NEW YORK, Nov. 22, 2013 /PRNewswire-iReach/ -- The human body begins to adapt to microgravity of low Earth orbit shortly after launch, according to surgeon astronaut Dr. Lee M. Morin, Astronaut Mission Specialist, NASA Johnson Space Center (Houston, Texas).
"Evolution has not prepared the human body for the space environment, however the human body does successfully adapt to space. These changes begin immediately upon exposure to microgravity although understanding is confounded by the stresses during launch from the Earth's surface into low Earth orbit. The engineering and physics constraints of rocket science bracket the launch duration to furious eight or nine minutes. Immediately post-insertion, adaptation begins," said Dr. Morin at the 40th Annual VEITHsymposium. Dr. Morin visited the International Space Station in 2002 as part of the STS-110 Atlantis space shuttle crew.
Dr. Morin shared his experience in space, along with the effects of microgravity on the body's systems. Right away fluid shifts from the lower extremities to the upper part of the body and superficial veins in the neck become engorged. Within the first 15 minutes, up to two-thirds of astronauts suffer from motion sickness that can last up to 7 days.
The cardiovascular system experiences a number of changes, including increased cardiac output; a 10% to 15% plasma volume loss begins immediately, along with a 10% reduction in erythrocyte mass. "Fortunately, cardiovascular changes of space do not threaten survival. There is no increase of arrhythmias in space," said Dr. Morin.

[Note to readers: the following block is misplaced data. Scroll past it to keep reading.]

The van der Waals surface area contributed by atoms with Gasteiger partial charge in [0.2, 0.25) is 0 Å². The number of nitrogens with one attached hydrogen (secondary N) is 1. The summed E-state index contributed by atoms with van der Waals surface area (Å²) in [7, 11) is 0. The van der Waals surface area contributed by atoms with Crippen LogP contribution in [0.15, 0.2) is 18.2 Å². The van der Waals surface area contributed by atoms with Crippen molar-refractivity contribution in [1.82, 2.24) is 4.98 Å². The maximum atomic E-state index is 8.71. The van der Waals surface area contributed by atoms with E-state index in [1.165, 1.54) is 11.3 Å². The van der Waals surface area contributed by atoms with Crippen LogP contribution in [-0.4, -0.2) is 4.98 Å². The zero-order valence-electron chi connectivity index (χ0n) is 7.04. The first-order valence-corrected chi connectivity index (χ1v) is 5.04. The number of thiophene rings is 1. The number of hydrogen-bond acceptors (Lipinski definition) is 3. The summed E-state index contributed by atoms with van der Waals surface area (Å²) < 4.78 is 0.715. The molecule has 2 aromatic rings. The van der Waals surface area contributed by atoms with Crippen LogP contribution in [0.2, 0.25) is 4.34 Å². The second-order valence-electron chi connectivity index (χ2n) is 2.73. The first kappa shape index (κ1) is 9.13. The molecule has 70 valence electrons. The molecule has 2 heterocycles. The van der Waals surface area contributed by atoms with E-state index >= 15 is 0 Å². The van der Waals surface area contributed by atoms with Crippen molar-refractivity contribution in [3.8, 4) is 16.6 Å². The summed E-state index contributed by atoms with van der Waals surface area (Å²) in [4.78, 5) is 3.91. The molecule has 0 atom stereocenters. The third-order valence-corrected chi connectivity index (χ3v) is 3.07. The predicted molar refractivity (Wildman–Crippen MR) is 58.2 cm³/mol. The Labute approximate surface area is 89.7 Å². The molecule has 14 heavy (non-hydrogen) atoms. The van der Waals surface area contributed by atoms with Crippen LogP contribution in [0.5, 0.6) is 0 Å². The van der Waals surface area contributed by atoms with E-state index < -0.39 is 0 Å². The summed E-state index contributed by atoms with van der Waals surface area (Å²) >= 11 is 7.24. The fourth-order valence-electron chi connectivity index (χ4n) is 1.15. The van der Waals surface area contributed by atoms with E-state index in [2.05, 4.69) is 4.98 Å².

Changes to the musculoskeletal system develop with medium to long-term microgravity exposures. Skeletal muscle atrophies and strength is lost. Bone mineral density is also affected with a loss rate of about 1.5 % per month from the weight bearing bones. However, "over the past decade we have learned to control these losses with heavy resistive exercise on a daily basis," he said.
Radiation exposure is the most significant health threat in microgravity. Spacecraft can only be partially shielded from radiation. "Crew can sense radiation, they often report light flashes within their eyes, usually when eyes are closed pre-sleep," said Dr. Morin. The primary radiation risk to the crew is increased lifetime cancer mortality.
About VEITHsymposium: Now in its fourth decade, VEITHsymposium provides vascular surgeons, interventional radiologists, interventional cardiologists and other vascular specialists with a unique and exciting format to learn the most current information about what is new and important in the treatment of vascular disease. The 5-day event features over 750 rapid-fire presentations from world-renowned vascular specialists with emphasis on the latest advances, changing concepts in diagnosis and management, pressing controversies and new techniques. To register to attend the VEITHsymposium, please visit www.VEITHpress.org or contact Pauline T. Mayer at 631.979.3780 or email.
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